Where Does the Stuff in the Blue Bin Go?
by Val Zavala
We see them every week. Those monster gray and red Athens trucks with giant metal arms that reach down to grab bins holding tons of garbage, yard waste and recycling Altadenans throw away each week. And the stuff in the blue bin, where does it go? What happens to all the milk cartons, cardboard boxes, junk mail, soup cans, milk jugs, pasta sauce jars that were in our kitchens for a short time then relegated to the blue bin? Is it really recycled? Yes, for the most part. Does most of it end up in landfills? Not in Athens’ case. Does it go to China? Not anymore.
What follows is just a bit of what Mark Goldschmidt, editor of this newsletter, and I saw when we took a tour of one of Athens’ recycling centers. Leading the way was Brian Hunter, the Operations Manager and Jessica Aldridge, Director of Sustainability. If any of you have an opportunity to take a similar tour – do it! It will change your view of our consumerist society.
First, don’t call it a “recycling center.” Those in the business call it a “Merf” short for “Materials Recovery Facility” or MRF.
Athens has three MRFs. One in the City of Industry and two in Sun Valley. We visited one of the Sun Valley facilities, 17 miles west of Altadena, which opened in 2014. The facility is a huge LEED certified 80,000 square foot, three-story building full of roaring machines. Athens still needs more capacity, and is building a fourth MRF in Irwindale.
What happens to your stuff when it arrives at the MRF?
Trucks arrive and drive onto the scales? A code reader identifies each truck, and automatically registers its route and payload. A detector next to the scales senses anything radioactive. It’s rare, but does happen from time to time. Usually it’s medical waste.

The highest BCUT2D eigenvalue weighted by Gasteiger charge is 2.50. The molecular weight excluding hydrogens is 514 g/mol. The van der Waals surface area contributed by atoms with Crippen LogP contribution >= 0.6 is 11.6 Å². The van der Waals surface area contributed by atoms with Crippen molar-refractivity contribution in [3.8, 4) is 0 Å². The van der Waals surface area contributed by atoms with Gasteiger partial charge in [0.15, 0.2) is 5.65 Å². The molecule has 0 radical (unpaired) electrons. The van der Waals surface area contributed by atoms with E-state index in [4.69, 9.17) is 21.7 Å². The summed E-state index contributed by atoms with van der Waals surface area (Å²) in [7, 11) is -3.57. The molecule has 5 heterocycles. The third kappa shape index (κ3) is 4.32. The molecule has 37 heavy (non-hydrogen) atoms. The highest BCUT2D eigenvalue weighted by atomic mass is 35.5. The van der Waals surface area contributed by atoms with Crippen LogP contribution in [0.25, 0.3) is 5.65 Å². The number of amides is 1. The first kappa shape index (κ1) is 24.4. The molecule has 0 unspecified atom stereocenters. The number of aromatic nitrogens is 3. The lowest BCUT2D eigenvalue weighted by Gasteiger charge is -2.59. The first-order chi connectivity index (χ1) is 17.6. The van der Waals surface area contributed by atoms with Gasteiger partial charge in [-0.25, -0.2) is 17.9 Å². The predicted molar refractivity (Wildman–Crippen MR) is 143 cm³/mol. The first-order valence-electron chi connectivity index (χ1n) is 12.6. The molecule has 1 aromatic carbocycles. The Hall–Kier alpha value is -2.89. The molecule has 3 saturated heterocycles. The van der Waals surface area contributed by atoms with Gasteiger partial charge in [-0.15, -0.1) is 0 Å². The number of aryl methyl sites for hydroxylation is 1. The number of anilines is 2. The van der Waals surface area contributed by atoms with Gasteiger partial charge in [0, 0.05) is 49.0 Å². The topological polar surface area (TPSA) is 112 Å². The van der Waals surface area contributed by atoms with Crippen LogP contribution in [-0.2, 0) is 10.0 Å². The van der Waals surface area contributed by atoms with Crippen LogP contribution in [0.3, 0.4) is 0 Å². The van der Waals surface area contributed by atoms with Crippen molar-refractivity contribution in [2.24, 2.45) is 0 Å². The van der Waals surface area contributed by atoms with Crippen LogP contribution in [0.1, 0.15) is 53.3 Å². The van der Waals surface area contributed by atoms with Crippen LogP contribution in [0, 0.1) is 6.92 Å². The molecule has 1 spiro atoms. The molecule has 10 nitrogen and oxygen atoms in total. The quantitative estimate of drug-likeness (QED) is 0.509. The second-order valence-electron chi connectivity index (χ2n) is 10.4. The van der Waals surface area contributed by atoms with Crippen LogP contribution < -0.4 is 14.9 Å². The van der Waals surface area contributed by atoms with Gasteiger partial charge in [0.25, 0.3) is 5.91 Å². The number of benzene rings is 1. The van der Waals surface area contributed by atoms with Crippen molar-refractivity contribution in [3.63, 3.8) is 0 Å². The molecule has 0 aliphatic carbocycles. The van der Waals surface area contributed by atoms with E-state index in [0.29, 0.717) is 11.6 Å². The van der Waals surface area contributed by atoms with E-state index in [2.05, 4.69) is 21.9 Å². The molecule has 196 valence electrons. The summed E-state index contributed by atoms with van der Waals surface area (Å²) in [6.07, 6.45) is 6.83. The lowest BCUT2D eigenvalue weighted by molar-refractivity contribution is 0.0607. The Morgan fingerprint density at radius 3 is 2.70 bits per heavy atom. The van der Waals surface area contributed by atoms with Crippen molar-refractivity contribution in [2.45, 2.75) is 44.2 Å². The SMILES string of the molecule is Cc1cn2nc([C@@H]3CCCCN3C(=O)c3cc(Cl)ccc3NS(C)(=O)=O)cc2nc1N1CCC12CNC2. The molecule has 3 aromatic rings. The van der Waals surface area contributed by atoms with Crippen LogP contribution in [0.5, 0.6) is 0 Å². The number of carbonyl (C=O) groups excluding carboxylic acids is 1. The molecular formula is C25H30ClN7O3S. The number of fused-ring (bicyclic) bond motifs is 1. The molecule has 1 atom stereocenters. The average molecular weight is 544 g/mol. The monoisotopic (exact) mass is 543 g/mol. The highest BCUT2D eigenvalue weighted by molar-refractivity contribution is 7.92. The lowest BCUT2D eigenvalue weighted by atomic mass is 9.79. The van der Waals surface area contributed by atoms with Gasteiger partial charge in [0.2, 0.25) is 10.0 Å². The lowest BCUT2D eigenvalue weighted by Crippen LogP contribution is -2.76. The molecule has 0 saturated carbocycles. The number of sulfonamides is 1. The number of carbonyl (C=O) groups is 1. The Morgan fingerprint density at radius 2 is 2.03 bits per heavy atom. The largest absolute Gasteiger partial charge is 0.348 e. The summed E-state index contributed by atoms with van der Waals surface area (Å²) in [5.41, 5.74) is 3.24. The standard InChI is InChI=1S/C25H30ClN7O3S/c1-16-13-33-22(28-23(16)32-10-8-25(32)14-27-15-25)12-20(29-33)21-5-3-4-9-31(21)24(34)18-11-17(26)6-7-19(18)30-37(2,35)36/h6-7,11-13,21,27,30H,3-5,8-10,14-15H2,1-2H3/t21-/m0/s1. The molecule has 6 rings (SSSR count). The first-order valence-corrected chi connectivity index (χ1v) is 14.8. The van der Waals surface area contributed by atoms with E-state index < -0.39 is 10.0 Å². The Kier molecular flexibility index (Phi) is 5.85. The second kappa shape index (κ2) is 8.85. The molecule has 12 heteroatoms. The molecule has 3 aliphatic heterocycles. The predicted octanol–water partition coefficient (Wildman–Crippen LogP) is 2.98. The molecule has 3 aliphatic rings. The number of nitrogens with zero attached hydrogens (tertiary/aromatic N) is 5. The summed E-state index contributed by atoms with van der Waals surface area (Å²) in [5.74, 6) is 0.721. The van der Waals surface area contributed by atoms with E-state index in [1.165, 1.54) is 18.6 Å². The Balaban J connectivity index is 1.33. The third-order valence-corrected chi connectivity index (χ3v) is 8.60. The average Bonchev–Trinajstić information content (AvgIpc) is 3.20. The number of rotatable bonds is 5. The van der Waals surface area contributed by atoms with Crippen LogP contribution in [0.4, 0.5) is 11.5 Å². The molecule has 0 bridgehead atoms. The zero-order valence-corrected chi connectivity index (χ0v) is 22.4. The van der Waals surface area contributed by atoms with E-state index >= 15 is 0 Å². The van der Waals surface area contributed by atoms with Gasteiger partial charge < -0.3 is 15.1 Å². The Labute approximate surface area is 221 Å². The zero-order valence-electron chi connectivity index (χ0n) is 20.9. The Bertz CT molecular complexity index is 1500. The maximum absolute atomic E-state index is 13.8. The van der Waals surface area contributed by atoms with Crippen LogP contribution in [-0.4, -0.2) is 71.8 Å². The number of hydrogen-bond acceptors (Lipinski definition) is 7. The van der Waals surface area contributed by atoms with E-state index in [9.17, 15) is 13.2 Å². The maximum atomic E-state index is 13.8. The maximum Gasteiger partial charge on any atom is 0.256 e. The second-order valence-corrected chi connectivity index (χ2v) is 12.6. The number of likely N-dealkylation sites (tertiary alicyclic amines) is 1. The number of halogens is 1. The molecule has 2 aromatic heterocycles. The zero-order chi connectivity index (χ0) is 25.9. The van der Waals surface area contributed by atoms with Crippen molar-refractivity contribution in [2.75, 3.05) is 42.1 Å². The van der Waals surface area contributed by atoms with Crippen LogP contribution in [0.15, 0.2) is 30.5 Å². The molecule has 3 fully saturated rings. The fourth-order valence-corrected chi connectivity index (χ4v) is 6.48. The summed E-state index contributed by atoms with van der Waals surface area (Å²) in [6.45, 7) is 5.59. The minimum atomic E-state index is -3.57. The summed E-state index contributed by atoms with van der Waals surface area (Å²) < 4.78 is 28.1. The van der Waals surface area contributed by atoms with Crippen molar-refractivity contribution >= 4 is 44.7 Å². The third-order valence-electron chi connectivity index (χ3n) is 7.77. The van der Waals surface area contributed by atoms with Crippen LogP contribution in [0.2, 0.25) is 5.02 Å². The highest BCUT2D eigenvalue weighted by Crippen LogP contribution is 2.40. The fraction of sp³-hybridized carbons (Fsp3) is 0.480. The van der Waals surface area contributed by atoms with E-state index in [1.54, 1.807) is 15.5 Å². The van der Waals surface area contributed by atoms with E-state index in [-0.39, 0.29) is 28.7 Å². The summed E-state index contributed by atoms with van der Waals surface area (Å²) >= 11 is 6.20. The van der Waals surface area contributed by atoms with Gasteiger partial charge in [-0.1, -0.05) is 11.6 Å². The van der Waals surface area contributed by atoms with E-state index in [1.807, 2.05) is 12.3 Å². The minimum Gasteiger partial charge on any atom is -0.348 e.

The truck then enters a cavernous indoor area and dumps its load on the “tipping floor”. A tractor-like machine with a big “claw” fluffs up discarded stuff that has become compacted. Workers spot and remove hazardous waste and large non-recyclable items. Would you believe that people have actually put bowling balls in the recycling?! This is not only stupid it’s dangerous, when tipped from the truck it becomes a 10-pound projectile.
After a preliminary sorting, the rest is put on a conveyor belt. Since many people put their recycling in plastic bags, the first stop is the “Bag Breaker.” Rotating rubber discs rip open the plastic bags to let the recyclables out. Please, keep your recyclables loose in the bin. Bagging them just makes for more work, and plastic bags are not recyclable at the MRF where they are knows as “tanglers” that clog machines.
As the recyclable material continues its trip up a big conveyor belt the next step is to separate cardboard. Big discs turn and allow the small or heavier items like metal cans to fall below. The larger, lighter cardboard continues on and will eventually be “baled” into large cubes of for shipment. It will be made into new packaging.
After that, containers and paper are separated – they call paper “fiber.” This is where humans come in. Athens employs 1,730 people, many of whom work at the MRF’s sorting lines, tossing out contaminated fiber like wet paper or greasy pizza boxes. The belts move at 150 feet per minute, so workers – mostly women — sitting next to the line have to move fast. The smell is not terrible but not great. It’s rather “sour.” Throughout the facility, and especially at all openings to the outside and at roof vents Athens uses misters to keep smells and dust down.
It is noisy. I asked if employees on the line were allowed to listen to music or podcasts on ear-buds while they work. No, unfortunately that’s not allowed. If an alarm goes off or there is another danger, they need to hear it.
Next, the line passes under powerful magnets that capture cans and other ferrous metals. Lightweight aluminum cans are winnowed with a blower, then go to a crusher. By the way, it’s best if you do not flatten your aluminum cans. The sorters work best with uncrushed cans.
Now for plastics. These are tricky, there are so many kinds. You have probably noticed those tiny triangles imprinted on the bottom of plastic containers; they have a number in the middle from 1 to 7. With the help of a magnifying glass you can read them. But how do they “read” them at a MRF? The answer – optics. Light beams don’t read numbers. They read the composition of the plastic in everything from water bottles to shampoo containers. If you are a numbers reader like me, note that 1, 2 and 5 are the most re-useable. Number 7 is not good. Number 4s should go back to the store. Styrofoam is not recyclable.